...... "My tutor taught me one thing which has proved exactly correct!" Her other fist braced on her hip, Misty glared at him. "She always told me 'all men are stupid.' Absolutely correct!" Moving next to him, she tightly clasped his fingers. "So we go to wherever you have to go. Then I can hike back here." She smiled and motioned with her free hand. "There'll always be another ship."
...... He wrapped his free arm around her, quickly hugging her against him. "And I can promise that you won't hike back alone!"
...... "I'd hoped that you'd say that," she allowed with a quiet laugh. She pulled against his grasp, and he let go.
...... Stepping a pace away, she twisted to gesture toward the bridge. "But right now, we have to get across. If I'd been going to catch a ship, it wouldn't have made any difference if anyone recognized me. But now, considering that reward, I don't think I want anyone to see me, and I don't see how I can sneak across." Absently, she brushed rainwater from her hair.
...... "I do," he instantly replied, walking back to the packhorse and the load of tradegoods. "I have quite a few supplies here."
...... She tilted her head, puzzled, but said nothing.
...... "Fortunately for once, because your people despise Black-Riders, they're not going to take any interest in an itinerant weaponsmith. Or his woman." He found several bundles of cloth and pulled them out. "Especially, if she's wearing what would seem to them to be her natural garb." He unfolded the largest item, a long garment. "You can duck behind the shrubbery here and change."
...... "If I ever see my tutor again, I'm going to have to admit to her, that she was exactly right about one thing," Misty commented in an exasperated tone, as she leaned against a tree to yank off her muddy boots.
...... Stepping up on a stone to keep her feet clean, she kicked off her pants, then pulled off her shirt. Summoning him with a crooked finger, she tossed him her wadded clothes and held out her hand for the dress.
...... "Not the most fetching thing I've seen lately," she mused, holding the roughly sewn, coarse fabric up for close inspection in the dim light. It was dyed a washed-out blue tone. "What do you think?"
...... "I think you'd best get dressed, Beautiful" he retorted, carefully folding her clothes. "Before my blood pressure gives me a heart attack!"
...... Laughing, she pulled on the ragged dress and wiggled it around to its least worse fit. Sitting on the rock, she struggled back into her wet leather boots.
...... He unfolded the other bundles, shaking out two, white fabric shawls and two, dark colored, short cloaks with hoods. He wrapped one shawl around his face, leaving only his eyes clear, and donned a cloak, pulling the hood up. The rain immediately soaked the fabric down around his head.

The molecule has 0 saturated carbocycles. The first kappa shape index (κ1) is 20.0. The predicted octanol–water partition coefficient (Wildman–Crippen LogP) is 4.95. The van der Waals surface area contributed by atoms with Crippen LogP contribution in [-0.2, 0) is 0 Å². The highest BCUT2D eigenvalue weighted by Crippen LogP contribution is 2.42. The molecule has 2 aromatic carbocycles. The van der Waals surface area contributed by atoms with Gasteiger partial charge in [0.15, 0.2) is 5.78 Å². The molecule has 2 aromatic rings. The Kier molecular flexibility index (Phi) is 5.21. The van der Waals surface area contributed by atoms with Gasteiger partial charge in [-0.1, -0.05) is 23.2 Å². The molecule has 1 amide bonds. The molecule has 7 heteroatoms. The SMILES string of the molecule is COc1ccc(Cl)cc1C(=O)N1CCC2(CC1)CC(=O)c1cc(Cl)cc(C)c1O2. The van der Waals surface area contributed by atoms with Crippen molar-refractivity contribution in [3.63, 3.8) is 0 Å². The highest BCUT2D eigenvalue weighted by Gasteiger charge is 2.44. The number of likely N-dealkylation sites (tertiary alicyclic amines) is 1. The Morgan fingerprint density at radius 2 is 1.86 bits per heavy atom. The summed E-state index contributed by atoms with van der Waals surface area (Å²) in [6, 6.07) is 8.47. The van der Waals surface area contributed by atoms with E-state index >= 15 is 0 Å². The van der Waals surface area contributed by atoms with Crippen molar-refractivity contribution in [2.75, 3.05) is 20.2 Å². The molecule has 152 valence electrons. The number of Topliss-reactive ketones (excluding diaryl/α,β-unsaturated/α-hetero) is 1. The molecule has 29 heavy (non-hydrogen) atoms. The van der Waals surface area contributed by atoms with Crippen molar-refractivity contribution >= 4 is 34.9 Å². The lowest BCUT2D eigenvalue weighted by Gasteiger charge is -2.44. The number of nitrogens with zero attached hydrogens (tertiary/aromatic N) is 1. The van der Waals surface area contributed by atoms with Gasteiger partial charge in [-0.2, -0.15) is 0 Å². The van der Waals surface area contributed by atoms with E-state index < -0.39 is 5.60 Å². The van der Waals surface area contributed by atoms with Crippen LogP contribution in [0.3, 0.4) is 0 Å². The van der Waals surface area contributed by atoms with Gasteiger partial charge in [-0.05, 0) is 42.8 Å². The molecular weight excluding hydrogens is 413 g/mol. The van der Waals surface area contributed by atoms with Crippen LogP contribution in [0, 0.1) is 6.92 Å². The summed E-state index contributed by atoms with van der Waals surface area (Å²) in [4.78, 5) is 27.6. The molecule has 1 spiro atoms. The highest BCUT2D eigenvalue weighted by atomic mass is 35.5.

...... Motioning her forward, he tucked her braid down the back of her dress, wrapped the other shawl around her face, added the short cloak, and carefully sculpted the soggy hood to hide her blonde bangs.
...... After gathering up the tether, he started forward along the muddy path to the bridge. She waited a moment for the packhorse, then caught hold of a rope and walked along, her shoulders slumped and her head down.
...... He glanced back and nodded. "Okay. Very good!"
...... When they walked into the circle of light at the guard post, one of the men looked up, yawned, and rose from the bench. "Halt, you there."
...... Justin stopped abruptly, reaching up to pull the shawl from around his face. "I wish to cross here." He laid the length of thick cloth across the back of his neck on top of the hood. For a silent minute, the guard studied him.
...... Justin ignored the stare, pulled back the hood of his cloak, and ran his fingers through his wet hair. Rainwater ran off of his face to drip onto the already soaked fabric. Sniffing, he rubbed his nose, while he stolidly waited.
...... The guard shrugged, then walked forward to the packhorse. Ignoring the woman who held on to one of the tie ropes, her eyes looking down at the mud of the path, the guard sized up the load.
...... "Eight coppers for the goods," the guard demanded. He held out his paunchy hand for the fee.
...... "And for myself and my woman?" Justin slowly reached for the pouch on his belt, his expression that of wary suspicion.
...... "We charge only for valuables." The guard turned his head to spit beside the trail. "You and the woman cross free."
...... Watched by both guards, Justin slowly counted out the coins and gave them to the inspector. Finished, he carefully put the pouch away on his belt, then flipped the shawl back around his face.
...... The man only glanced at the coins in his hand, before gesturing toward the bridge. "See that you're over the next hill by midmorning," he brusquely ordered, turning back to the shelter of the guard post.